Scots say they still feel shamed for living with a mental illness, regardless of the progress to break down mental health stigma

Posted by See Me, 12 March 2024

People surveyed across Scotland say they still feel shamed for living with a mental illness, regardless of the progress over the years to break down the stigma around mental health, according to new research released today.

A survey of 2,002 adults across the UK, including 501 in Scotland, has found that 60 per cent of Scots think there is a great deal or fair amount of shame associated with mental illness, with 51 per cent thinking it across the UK.

The research also found that 64 per cent of Scots, and 59 per cent of adults across the UK, think there is still fear associated with mental illness.

To change this the UK Anti-Stigma Alliance – a partnership between mental health charities across the UK, See Me in Scotland, Mind in England, Inspire in Northern Ireland, and Time to Change Wales – has launched its If It’s Okay campaign.

“It’s okay not to be okay” is one of the most well-used lines in mental health campaigning. But for many experiencing mental illness, this does not always ring true.

In total, 41 per cent of Scots who answered the poll said they had received support or treatment for a mental illness (40 per cent in across the whole of the UK). Of those, 63 per cent1 said they have felt shame associated with their conditions (56%1 across the UK)

As part of the campaign, the partnership is calling on the public to mean what they say when they say, “It’s okay not to be okay”. It also calls on people to challenge shame and discrimination for those living with a mental illness.

See Me volunteer Chik Duncan, from Rutherglen, has found being open with his mental health has helped him, but thinks there is still work to be done to change how people react when someone says they have a mental illness.

He said: “For myself, I’m open about my mental health, my mental illness, my mental difficulties. So, that’s a behaviour I’ve changed. Many years ago, I decided it was so much easier just to be completely open about the fact I struggle with obsessive-compulsive disorder, and I find that that usually helps people as it de-fuses situations that might otherwise be difficult.

“Gradually, I became much more comfortable about it. It didn’t mean I liked having an illness, but I became more comfortable with the fact I had that illness, and became less concerned about what other people thought of me.

“We have to stop being so judgemental about people, then somebody with a difficulty won’t feel so much shame.

“I think the most important thing is your reaction to finding out someone has a mental health problem – whether they tell you, or you find out in another way. Don’t overreact, and definitely don’t show horror! People will often feel shame because of their own internal thing. But, just react as if it’s not a big thing.”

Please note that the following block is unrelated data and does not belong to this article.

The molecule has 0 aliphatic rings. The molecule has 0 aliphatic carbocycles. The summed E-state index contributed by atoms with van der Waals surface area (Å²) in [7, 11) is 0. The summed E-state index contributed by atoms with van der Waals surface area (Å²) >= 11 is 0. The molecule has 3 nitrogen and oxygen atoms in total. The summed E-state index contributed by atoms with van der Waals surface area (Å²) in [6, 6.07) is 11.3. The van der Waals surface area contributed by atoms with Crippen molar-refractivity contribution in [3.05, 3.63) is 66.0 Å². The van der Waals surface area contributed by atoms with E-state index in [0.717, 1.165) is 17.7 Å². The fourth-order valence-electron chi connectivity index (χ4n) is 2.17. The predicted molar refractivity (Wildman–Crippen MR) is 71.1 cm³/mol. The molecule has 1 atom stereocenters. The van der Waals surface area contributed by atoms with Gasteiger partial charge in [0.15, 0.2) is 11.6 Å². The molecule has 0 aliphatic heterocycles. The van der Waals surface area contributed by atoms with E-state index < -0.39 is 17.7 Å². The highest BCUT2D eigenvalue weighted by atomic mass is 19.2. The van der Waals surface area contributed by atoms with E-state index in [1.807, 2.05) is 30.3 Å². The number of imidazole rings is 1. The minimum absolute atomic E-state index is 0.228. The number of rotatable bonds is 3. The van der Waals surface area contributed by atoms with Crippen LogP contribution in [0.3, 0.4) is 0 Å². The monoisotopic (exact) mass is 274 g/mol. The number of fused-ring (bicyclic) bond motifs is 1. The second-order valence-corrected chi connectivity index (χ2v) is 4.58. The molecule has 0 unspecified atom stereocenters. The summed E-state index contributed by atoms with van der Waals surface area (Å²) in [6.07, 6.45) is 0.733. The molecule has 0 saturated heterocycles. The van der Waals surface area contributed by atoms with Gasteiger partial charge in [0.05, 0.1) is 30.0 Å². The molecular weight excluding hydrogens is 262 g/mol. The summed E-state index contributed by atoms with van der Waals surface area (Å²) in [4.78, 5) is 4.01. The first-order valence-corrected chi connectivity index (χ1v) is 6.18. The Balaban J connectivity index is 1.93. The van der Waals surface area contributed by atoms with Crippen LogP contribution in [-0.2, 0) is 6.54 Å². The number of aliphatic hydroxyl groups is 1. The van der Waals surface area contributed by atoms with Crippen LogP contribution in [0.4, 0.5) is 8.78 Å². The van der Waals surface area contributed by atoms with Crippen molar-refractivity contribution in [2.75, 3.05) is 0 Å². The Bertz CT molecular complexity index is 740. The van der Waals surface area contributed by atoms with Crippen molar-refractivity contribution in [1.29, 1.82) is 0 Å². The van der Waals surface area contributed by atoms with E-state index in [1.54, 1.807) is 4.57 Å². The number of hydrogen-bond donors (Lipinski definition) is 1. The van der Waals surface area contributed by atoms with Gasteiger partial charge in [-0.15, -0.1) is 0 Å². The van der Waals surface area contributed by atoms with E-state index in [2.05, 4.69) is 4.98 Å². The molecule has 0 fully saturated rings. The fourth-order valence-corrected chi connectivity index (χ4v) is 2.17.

Individuals from all over the UK and Ireland have outlined their experiences and, from today, the partnership is sharing these on billboards in 150 sites in Wales, Scotland, England and Northern Ireland, as well as on social media.

The study also revealed that 15 per cent of Scots surveyed would be concerned about working alongside someone who is living with mental illness (20 per cent across the UK), with over half (54 per cent) of respondents in Scotland agreeing that people experiencing mental ill health are portrayed negatively in the media.

Positively, 83 per cent of Scots surveyed do not think that people with mental health problems should be ashamed of their illness (69 per cent across the UK).

Campaigners say these findings cement the view that everyone in Scotland has a role to play in ending shame around mental illness, from the language we use in day-to-day life to challenging stigmatising behaviours we come across.

Wendy Halliday, See Me director, said: “This polling builds on previous research we carried out into mental illness stigma in Scotland, showing that people continue to feel ashamed of their diagnosis, that they can regularly be shamed by family members, in their communities, in work and when engaging with services.

“This campaign, designed with people with experience of mental illness, seeks to remind people who may be struggling that they shouldn’t have to feel shame. It encourages all of us to think about how we can change our attitudes and behaviours to be sure we are not shaming people due to their illness.

“By reflecting on our own attitudes and behaviours, we can develop self-awareness and play our part in preventing others from feeling shame.”

For information about If It's Okay, including advice and information for anyone living with mental ill health, visit our If It's Okay page.

Follow the conversation on social media via #IfItsOkay.